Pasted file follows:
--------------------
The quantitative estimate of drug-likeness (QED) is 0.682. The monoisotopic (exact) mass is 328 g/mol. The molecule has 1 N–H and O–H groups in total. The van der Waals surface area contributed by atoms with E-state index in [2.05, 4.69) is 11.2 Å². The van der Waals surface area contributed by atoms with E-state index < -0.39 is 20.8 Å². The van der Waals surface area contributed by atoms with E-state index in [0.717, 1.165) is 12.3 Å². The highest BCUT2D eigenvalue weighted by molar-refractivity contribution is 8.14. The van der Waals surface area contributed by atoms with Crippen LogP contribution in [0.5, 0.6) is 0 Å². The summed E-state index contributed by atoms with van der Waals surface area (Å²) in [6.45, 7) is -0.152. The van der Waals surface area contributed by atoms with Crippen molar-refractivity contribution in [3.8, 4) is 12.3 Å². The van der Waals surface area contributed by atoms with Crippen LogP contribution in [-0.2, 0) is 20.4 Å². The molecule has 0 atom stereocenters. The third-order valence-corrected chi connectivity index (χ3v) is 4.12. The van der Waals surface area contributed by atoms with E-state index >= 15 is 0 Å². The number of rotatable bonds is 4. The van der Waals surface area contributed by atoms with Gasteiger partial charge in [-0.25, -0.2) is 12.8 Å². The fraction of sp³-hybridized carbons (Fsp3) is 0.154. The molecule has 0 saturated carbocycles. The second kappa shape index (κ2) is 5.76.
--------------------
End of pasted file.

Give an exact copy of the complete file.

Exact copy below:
The quantitative estimate of drug-likeness (QED) is 0.682. The monoisotopic (exact) mass is 328 g/mol. The molecule has 1 N–H and O–H groups in total. The van der Waals surface area contributed by atoms with E-state index in [2.05, 4.69) is 11.2 Å². The van der Waals surface area contributed by atoms with E-state index < -0.39 is 20.8 Å². The van der Waals surface area contributed by atoms with E-state index in [0.717, 1.165) is 12.3 Å². The highest BCUT2D eigenvalue weighted by molar-refractivity contribution is 8.14. The van der Waals surface area contributed by atoms with Crippen LogP contribution in [0.5, 0.6) is 0 Å². The summed E-state index contributed by atoms with van der Waals surface area (Å²) in [6.45, 7) is -0.152. The van der Waals surface area contributed by atoms with Crippen molar-refractivity contribution in [3.8, 4) is 12.3 Å². The van der Waals surface area contributed by atoms with Crippen LogP contribution in [-0.2, 0) is 20.4 Å². The molecule has 0 atom stereocenters. The third-order valence-corrected chi connectivity index (χ3v) is 4.12. The van der Waals surface area contributed by atoms with E-state index >= 15 is 0 Å². The number of rotatable bonds is 4. The van der Waals surface area contributed by atoms with Gasteiger partial charge in [-0.25, -0.2) is 12.8 Å². The fraction of sp³-hybridized carbons (Fsp3) is 0.154. The molecule has 0 saturated carbocycles. The second kappa shape index (κ2) is 5.76.